POLICE INVITE POSTINGS: The 6th Precinct Community Council encourages illegal postings by displaying its own. Photo by Maggie Berkvist.

A few weeks ago, I was walking home from Cinema Village on 12th Street after viewing The Lost Village—a film cataloguing how our old, familiar West Village is being shattered by inflation. The film featured interviews with female NYU students who are turning to prostitution to pay the breathtaking tuition and also Village restaurant owners who are hanging on by a thread until their next lease.
When I arrived at 6th Avenue, I viewed a conservative blue-tinted 20-inch by 14-inch poster announcing the monthly 6th Precinct Public Meeting at St. Anthony’s Church, neatly taped to the steel lamppost. It was accompanied by the usual pastiche of torn and dirty ads.
Whoa, a 6th Precinct poster taped to a lamppost! Hold on! Pasting ads or notices on lampposts must be illegal. However, the 6th Precinct Community Affairs Officer, Jim Alberici, said that it was not. In fact, it was a decision made by the 6th Precinct Community Council “and they even pay a guy to put them up.” He suggested that I check with Ben Benson, the expert on the subject who has devoted some of his retirement time to removing ad stickers.
Ben knows more about sticker/poster rules that any City official, so I offer his comments below to supplement my point.
—George Capsis

(Date: May 19, 2017)
Dear Mr. Capsis:
If you read Sanitation Code Title 10-119 and Title 10-121, the anti-posting law exempts certain “official” government notices from the NYC Department of Sanitation (DSNY) anti-posting law. You will always see a ‘No Parking Saturday’ or a ‘Street Fair’ poster going up the week before a fair. Another example of an authorized posting is ‘CAUTION, Rat Poison,’ which for obvious reasons, I would never rip down.
The fact that government entities have DSNY-issued permits to post, though, does not make the streetscape any prettier, but that’s how the Sanitation ordinance is written. As for the 6th Precinct Community Council meetings, which I support, I have always, right or wrong, put them in the ‘NYPD/NYC Government’ category. I assume that you cannot rip them down until the event is over, which I frequently do. Whether or not these are authorized by the DSNY is debatable; I have not checked with the agency. Those who post ‘Street Fair’ and ‘Street Closure’ posters, in their defense, are pretty good at cleaning up after themselves, although not always thoroughly. In fact, today, in Chelsea, I removed a couple of ‘Street Fair’ posters for a street fair held two weeks ago!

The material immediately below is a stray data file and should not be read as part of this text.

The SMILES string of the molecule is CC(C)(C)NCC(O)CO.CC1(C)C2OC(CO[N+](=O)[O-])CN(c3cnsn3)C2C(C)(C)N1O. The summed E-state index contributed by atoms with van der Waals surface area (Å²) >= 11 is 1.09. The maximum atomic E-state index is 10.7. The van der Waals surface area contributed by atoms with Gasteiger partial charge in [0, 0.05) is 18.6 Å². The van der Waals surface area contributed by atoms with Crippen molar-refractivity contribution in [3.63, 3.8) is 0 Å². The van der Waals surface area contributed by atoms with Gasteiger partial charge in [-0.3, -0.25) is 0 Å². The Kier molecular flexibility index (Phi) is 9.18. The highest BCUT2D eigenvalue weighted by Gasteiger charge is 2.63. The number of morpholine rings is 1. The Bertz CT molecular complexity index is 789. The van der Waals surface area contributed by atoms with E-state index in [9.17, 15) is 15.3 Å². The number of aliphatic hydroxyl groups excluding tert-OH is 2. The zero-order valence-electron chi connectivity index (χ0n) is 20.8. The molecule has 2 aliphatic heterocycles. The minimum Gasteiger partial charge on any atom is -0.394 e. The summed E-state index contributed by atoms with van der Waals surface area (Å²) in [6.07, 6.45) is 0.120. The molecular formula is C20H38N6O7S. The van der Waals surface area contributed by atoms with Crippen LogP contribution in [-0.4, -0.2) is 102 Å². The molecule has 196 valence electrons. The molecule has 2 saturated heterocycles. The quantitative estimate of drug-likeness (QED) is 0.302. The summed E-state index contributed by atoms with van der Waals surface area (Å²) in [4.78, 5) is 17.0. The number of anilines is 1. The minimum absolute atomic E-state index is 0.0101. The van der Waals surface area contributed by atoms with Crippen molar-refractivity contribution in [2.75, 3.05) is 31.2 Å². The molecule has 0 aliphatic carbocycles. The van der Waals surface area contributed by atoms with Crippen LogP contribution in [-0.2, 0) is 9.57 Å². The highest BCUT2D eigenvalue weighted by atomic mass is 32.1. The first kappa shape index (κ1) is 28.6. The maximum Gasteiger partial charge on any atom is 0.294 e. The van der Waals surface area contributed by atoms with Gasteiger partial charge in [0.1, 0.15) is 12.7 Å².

Another posting category is the ‘Movie/Filming’ posters that go up for a commercial or movie on a particular block. Movie companies always obtain permits to post but sometimes do not clean up after themselves. Many times, I have ripped down such fliers two and three weeks after filming!
The DSNY prescribes fines for illegal postings—$75.00 per flier for the first offense—which increase for subsequent offenses. How often the DSNY actually metes out such fines I do not know. I do know, however, that the DSNY did issue fines to several political candidates whose operatives illegally draped their election placards around lampposts and traffic signs at election time. If I remember correctly, Bill Thompson was fined hundreds of thousands of dollars the last time he ran for mayor. The same applied to Michael Bloomberg. I do not know whether they actually paid. The political candidates, of course, NEVER return to clean up after themselves. One would think that someone running for office, and seeking our trust, would comply with the law. Well, many obviously don’t.
Interestingly, the DSNY’s fines for posting ILLEGAL posters, are the same for ripping down LEGAL posters. Hence, if you remove a ‘No Parking,’ ‘Street Fair,’ or ‘Rat Poison’ poster, you may receive the same fine as for an illegal poster. Sometimes you might see a tug-at-the-heartstrings ‘Lost Dog’ or ‘Missing Person’ flier. Technically, however, they are also illegal, and may be removed.
A note of caution: A couple of years ago, a ‘Lost Dog’ poster turned out to be an ad for a dog grooming service in Union Square! A ‘Missing Person’ poster turned out, at one time, to be a modeling agency seeking talent! So, everything is not always what it seems. In the last few months, I have noticed, in the East Village, a sign saying “Please do not remove this sign,” and nothing else. Maybe they are testing the waters. Naturally, I immediately took out my nail clipper, ripped several, and dumped them into the nearest trashcan. The next big test will come with the Jane Street Street Sale on June 2nd. They typically saturate the entire area with a blizzard of illegal lamppost fliers. I haven’t yet decided what to do about it, but past history has shown that they never clean up after the event.
(Date: May 20, 2017)
A point of clarification: I believe it is important to distinguish between GRAFFITI, which is an NYPD issue and ILLEGAL POSTINGS, which are a DSNY issue. Graffiti and illegal posters often appear on the same surfaces, such as lampposts, traffic signal boxes, newspaper dispensers, mail boxes, etc. Graffiti, however, to the best of my knowledge, falls within a separate jurisdiction. I mention this since, in your initial email, you said that the “6th Precinct Board exempts [itself] from graffiti laws.” The 6th Precinct Community Council does not scrawl graffiti anywhere, whereas it does post announcements in the form of fliers on lampposts. According to my lay interpretation of the anti-posting laws, the 6th Precinct Community Council fliers most likely fall into the ‘NYPD/NYC Government’ category.
—Ben Benson

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